Abstract/Summary Various organic compounds, including graphitic carbon, can be formed abiotically in hydrothermal systems, such that evidence for early life must necessarily combine geological, morphological and geochemical data to be compelling. Carbonaceous materials (CM) have been isolated from three rock packages of mid to early Archaean age from the Pilbara Craton of Western Australia. This CM has been subjected to a multidisciplinary approach utilising a variety of analytical and observational techniques, in an attempt to establish the occurrence, associations, mineral affinities, historical environments of growth, and the metamorphic/thermal history experienced by what may be some of the earliest, relatively pristine record of 3500 million year old life on this planet. CM isolated from drillcore obtained from the first of these localities, the 3.24 Ga Sulphur Springs volcanic hosted massive sulphide (VHMS) deposit, occurs as isotopically light (δ13C values of −34.0 ‰ to −26.8 δ13C) finely striated, lenticular to banded material emplaced parallel to original sedimentary bedding planes within the fine-grained silicified epiclastic hanging wall sediments. Petrological and transmission electron microscopy (TEM) observations have revealed well-preserved bundles of filamentous and tubular structured microbial remains closely resembling both modern-day and more ancient microbial forms documented from sea floor hydrothermal environments. Total organic carbon (TOC) has a range of <1.0 to 2.3 %, while the thermal maturity (%Ro) of the filamentous bundles points to maximum temperatures since deposition of around 90–100 °C, a factor that has enabled the preservation of their morphology. These results are suggestive of a well-developed Archaean sediment-hosted microbial community, situated within a basinal environment associated with an active centre of seafloor hydrothermal activity. The majority of the CM isolated from drillcore samples of the second locality, the 3.46 Ga Salgash Subgroup, a lower member of the Apex Basalt, also appears as in situ, bedding parallel bands intercalated with foliated altered argillaceous sandstone beds. TOC of the samples ranges from 1.25 to 11.48 %, while carbon content varies from 2.05 to 32.17 %. δ13C results are relatively heavy, varying from -30.4 to -22.5 ‰. Thermal maturity indicators of 10-13 %Ro suggest the CM having been subjected to temperatures greater than normally obtained from processes associated with burial. Electron paramagnetic resonance (EPR) results showed this CM in a highly ordered graphitic state. Optically, the graphite lacks the typical pronounced anisotropy characterising graphites in metamorphic terranes. Graphitisation therefore, is likely the result of rapid heating at very high temperature. HRTEM of this material revealed an extremely high level of molecular ordering contemporaneous with the presence of the C60 fullerene molecules within carbon nanotubes. These forms are a key to the distinction between biologically and abiotically synthesized CM, both by their small size and their resistance to thermal degradation. The occurrence of these carbon forms in terrestrial deposits is rare, and usually associated with wildfires, lighting strike or meteoritic impact. In the case of the Salgash CM, the formation of these molecules and the isotropic graphitised state of the CM is interpreted as a result of emplacement under pressure of very high temperature (komatiitic/ peridotite) lavas. The thermal overprint of the CM by such a high temperature process resulted in the volatilisation of the organic material, destruction of any primary biological morphology and the subsequent reorganisation of the residual CM, resulting in increased molecular ordering. In the third part of the study, CM isolated from drillcore samples of the ca. 3.5 Ga Dresser Formation bedded black chert-barite units, occurs in both dispersed and layered forms, interlayered with fine-grained silica. The intimate association of the CM and silica strongly resembles silicified microbial colonies from active hydrothermal systems, which have been previously proposed as analogues of Archaean hydrothermal sites. Isotopically light δ13C values from -38.2 to -32.1 ‰, and the association of C, H, and N, are highly indicative of a biological origin for the material. Palaeotemperatures calculated from δ18O isotope analysis of quartz chips indicate a depositional temperature for the hydrothermal veins ranging from ~120 °C to ~200 °C. 207Pb-206Pb isotope analyses conducted on pyrites extracted from the interbedded barite units reveal a dual MORB and Erosion mix source for the Pb, which gives an average 207Pb/206Pb age of 3531±42 Ma for the deposit. Ro measurements reveal four distinct CM populations, defined as ACM, A1CM, BCM, and CCM, which represent temperatures ranging from 170 °C to potentially >400 °C. TEM and HRTEM observations of the lower temperature CM population show morphological entities strongly suggestive of microbial remains, including possible cell wall remnants. Higher Ro rank CM commonly fills or coats mineral grains and lacks distinguishable structures, which is consistent with an increased thermal degradation /hydrothermal overprint. The geological setting and mineralogy of the Dresser Formation endorse its formational history as a silica-barite dominated seafloor hydrothermal deposit, most likely analogous to modern “white smokers”. The occurrence of the predominant CM (type ACM) in more or less continuous bands and laminae within the sedimentary rocks suggest an in situ, syndepositional source for the majority of this material, whereas the dispersed nature of type BCM particles indicates a recycled nature. The occurrence of type CCM within fluid inclusions gives an insight into the primary morphology of the non-degraded original microbial cells that may have existed at that time. These observations, combined with the carbon isotopic heterogeneity and fractionations are suggestive of chemosynthetic microbes occupying a seafloor hydrothermal system where rapid silicification at relatively low temperature preserved the CM. Finally, in an effort to further understand the CM structures observed in the rocks of the Dresser Formation in the context of present day microbial colonies in similar environments, a comparative morphological study was conducted using a potential modern analogue derived from an active seafloor hydrothermal environment. Such methodology utilises the standard classification used in biological species identification, which is initially based on visual identification of specific features, whether by the naked eye, light microscopy or electron microscopy. The extant hyperthermophilic microbe Methanocaldococcus jannaschii was cultured under conditions similar to the Archaean seafloor, simulating an increased thermal maturity by artificially induced autoclaving at 100 °C (1 atm) and 132 °C (2 atm). A striking resemblance to the early Archaean forms observed in the Dresser CM was evident in both wall structure and thermal degradation mode of the cultured microbe. Cell disintegration of the cultures occurred at 100 °C marking the limits of life, whereas complete disintegration, deformation and shrinkage of the cells occurred at 132 °C. These comparative observations present as a feasible way of understanding the structural features in CM identified in Archaean sedimentary packages.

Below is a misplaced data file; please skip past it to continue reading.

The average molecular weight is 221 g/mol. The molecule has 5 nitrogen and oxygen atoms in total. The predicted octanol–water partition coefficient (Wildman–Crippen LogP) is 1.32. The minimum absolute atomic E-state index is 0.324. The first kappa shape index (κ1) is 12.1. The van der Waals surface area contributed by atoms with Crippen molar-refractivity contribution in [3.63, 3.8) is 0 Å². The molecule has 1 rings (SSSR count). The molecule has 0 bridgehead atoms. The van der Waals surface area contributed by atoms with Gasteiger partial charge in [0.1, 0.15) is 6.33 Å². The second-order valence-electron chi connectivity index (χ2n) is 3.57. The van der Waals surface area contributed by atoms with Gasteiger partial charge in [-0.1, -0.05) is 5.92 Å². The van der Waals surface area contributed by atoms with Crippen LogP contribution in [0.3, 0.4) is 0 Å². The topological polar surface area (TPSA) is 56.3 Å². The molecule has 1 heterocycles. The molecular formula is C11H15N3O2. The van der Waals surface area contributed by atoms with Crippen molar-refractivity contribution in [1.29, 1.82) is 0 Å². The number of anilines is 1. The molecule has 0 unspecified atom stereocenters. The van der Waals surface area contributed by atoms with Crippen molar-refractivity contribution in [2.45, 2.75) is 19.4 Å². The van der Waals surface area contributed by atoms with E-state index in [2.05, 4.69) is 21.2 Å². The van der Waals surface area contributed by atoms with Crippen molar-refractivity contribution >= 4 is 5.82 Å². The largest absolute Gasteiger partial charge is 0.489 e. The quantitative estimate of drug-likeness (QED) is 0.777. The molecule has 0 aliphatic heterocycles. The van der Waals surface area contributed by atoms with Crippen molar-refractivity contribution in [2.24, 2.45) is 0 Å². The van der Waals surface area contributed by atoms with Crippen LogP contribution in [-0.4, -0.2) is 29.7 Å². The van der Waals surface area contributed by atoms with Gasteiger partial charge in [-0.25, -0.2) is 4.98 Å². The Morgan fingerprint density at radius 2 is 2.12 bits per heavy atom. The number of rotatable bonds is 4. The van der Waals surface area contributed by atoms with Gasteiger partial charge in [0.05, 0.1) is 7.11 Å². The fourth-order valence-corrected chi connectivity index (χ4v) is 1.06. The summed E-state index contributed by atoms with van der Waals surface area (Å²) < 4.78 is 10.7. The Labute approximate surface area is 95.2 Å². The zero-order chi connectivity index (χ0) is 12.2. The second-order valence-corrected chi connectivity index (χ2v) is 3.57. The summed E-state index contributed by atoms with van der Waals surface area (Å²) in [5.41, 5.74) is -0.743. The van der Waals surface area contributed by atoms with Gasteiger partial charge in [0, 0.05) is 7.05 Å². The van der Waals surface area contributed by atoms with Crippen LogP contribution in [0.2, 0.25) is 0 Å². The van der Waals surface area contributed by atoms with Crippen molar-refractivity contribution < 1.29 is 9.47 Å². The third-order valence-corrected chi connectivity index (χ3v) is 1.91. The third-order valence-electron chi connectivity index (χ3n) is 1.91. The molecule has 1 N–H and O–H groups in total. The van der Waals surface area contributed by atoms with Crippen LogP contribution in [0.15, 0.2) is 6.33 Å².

Keyword Archaean
Pilbara craton,
carbonaceous matter
carbon isotopes
early life
Methanocaldococcus jannaschii
Additional Notes 1,37,39,42,55-57,59,60,64,65,87-91,93-98, 111,113-117,119,122,123,126,133,151,153, 156-160,162-166,169-171,185,187-189, 191-193,196,197,199,200,205,209,211,249,253,279, 294(A3 portrait),296(A3 portrait), 301,302, 303(A4landscape)

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Created: Tue, 17 Nov 2009, 15:50:33 EST by Mr Lawrence Duck on behalf of Library - Information Access Service